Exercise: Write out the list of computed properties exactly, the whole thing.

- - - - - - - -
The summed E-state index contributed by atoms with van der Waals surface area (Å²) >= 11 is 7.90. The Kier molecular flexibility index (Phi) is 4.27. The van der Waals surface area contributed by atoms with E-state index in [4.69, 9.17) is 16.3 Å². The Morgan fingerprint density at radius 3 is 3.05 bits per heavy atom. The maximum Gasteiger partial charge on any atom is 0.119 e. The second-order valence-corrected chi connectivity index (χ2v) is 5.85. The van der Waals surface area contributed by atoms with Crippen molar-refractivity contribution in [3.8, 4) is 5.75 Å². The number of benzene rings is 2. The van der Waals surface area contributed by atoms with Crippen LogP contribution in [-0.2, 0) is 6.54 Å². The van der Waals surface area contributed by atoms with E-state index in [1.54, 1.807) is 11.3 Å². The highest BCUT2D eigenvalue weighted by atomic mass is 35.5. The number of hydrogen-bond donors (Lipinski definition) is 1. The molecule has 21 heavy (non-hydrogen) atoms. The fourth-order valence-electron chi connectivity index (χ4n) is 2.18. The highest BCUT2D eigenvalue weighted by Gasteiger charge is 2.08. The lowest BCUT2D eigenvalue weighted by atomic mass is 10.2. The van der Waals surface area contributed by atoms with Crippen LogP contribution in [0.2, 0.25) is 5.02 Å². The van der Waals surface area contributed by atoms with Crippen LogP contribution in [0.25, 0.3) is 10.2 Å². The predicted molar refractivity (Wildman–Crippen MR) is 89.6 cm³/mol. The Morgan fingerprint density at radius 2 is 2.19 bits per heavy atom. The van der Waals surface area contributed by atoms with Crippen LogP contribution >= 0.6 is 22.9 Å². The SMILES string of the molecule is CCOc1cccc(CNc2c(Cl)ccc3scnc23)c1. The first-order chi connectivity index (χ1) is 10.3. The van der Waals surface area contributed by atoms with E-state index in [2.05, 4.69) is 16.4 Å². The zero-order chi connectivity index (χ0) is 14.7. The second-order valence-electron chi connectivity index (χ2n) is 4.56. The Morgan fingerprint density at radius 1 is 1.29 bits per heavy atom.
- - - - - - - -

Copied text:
The summed E-state index contributed by atoms with van der Waals surface area (Å²) >= 11 is 7.90. The Kier molecular flexibility index (Phi) is 4.27. The van der Waals surface area contributed by atoms with E-state index in [4.69, 9.17) is 16.3 Å². The Morgan fingerprint density at radius 3 is 3.05 bits per heavy atom. The maximum Gasteiger partial charge on any atom is 0.119 e. The second-order valence-corrected chi connectivity index (χ2v) is 5.85. The van der Waals surface area contributed by atoms with Crippen molar-refractivity contribution in [3.8, 4) is 5.75 Å². The number of benzene rings is 2. The van der Waals surface area contributed by atoms with Crippen LogP contribution in [-0.2, 0) is 6.54 Å². The van der Waals surface area contributed by atoms with E-state index in [1.54, 1.807) is 11.3 Å². The highest BCUT2D eigenvalue weighted by atomic mass is 35.5. The number of hydrogen-bond donors (Lipinski definition) is 1. The molecule has 21 heavy (non-hydrogen) atoms. The fourth-order valence-electron chi connectivity index (χ4n) is 2.18. The highest BCUT2D eigenvalue weighted by Gasteiger charge is 2.08. The lowest BCUT2D eigenvalue weighted by atomic mass is 10.2. The van der Waals surface area contributed by atoms with Crippen LogP contribution in [0.2, 0.25) is 5.02 Å². The van der Waals surface area contributed by atoms with Crippen LogP contribution in [0.25, 0.3) is 10.2 Å². The predicted molar refractivity (Wildman–Crippen MR) is 89.6 cm³/mol. The Morgan fingerprint density at radius 2 is 2.19 bits per heavy atom. The van der Waals surface area contributed by atoms with Crippen LogP contribution >= 0.6 is 22.9 Å². The SMILES string of the molecule is CCOc1cccc(CNc2c(Cl)ccc3scnc23)c1. The first-order chi connectivity index (χ1) is 10.3. The van der Waals surface area contributed by atoms with E-state index in [2.05, 4.69) is 16.4 Å². The zero-order chi connectivity index (χ0) is 14.7. The second-order valence-electron chi connectivity index (χ2n) is 4.56. The Morgan fingerprint density at radius 1 is 1.29 bits per heavy atom.